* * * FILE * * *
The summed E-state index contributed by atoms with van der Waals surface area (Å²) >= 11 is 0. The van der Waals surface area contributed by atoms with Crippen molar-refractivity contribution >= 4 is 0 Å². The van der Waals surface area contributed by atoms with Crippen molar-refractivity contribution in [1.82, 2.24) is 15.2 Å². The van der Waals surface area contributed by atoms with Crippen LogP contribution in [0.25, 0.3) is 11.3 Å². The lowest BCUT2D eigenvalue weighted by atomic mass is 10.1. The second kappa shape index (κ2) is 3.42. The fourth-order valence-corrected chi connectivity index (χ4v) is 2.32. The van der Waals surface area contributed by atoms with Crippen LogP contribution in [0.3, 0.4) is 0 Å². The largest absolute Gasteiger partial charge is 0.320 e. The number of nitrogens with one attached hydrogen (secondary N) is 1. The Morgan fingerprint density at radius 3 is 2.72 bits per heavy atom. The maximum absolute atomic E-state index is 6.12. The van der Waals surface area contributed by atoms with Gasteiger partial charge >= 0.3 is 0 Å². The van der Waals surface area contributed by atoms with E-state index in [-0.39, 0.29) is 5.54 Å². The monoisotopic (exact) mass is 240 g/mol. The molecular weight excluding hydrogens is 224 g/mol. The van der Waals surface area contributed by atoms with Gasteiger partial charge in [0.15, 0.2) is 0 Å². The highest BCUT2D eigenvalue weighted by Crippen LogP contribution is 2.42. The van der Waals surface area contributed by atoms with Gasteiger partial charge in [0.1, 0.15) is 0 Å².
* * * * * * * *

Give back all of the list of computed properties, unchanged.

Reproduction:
The summed E-state index contributed by atoms with van der Waals surface area (Å²) >= 11 is 0. The van der Waals surface area contributed by atoms with Crippen molar-refractivity contribution >= 4 is 0 Å². The van der Waals surface area contributed by atoms with Crippen molar-refractivity contribution in [1.82, 2.24) is 15.2 Å². The van der Waals surface area contributed by atoms with Crippen LogP contribution in [0.25, 0.3) is 11.3 Å². The lowest BCUT2D eigenvalue weighted by atomic mass is 10.1. The second kappa shape index (κ2) is 3.42. The fourth-order valence-corrected chi connectivity index (χ4v) is 2.32. The van der Waals surface area contributed by atoms with Crippen LogP contribution in [0.3, 0.4) is 0 Å². The largest absolute Gasteiger partial charge is 0.320 e. The number of nitrogens with one attached hydrogen (secondary N) is 1. The Morgan fingerprint density at radius 3 is 2.72 bits per heavy atom. The maximum absolute atomic E-state index is 6.12. The van der Waals surface area contributed by atoms with Gasteiger partial charge >= 0.3 is 0 Å². The van der Waals surface area contributed by atoms with E-state index in [-0.39, 0.29) is 5.54 Å². The monoisotopic (exact) mass is 240 g/mol. The molecular weight excluding hydrogens is 224 g/mol. The van der Waals surface area contributed by atoms with Gasteiger partial charge in [0.15, 0.2) is 0 Å². The highest BCUT2D eigenvalue weighted by Crippen LogP contribution is 2.42. The van der Waals surface area contributed by atoms with Gasteiger partial charge in [0.1, 0.15) is 0 Å².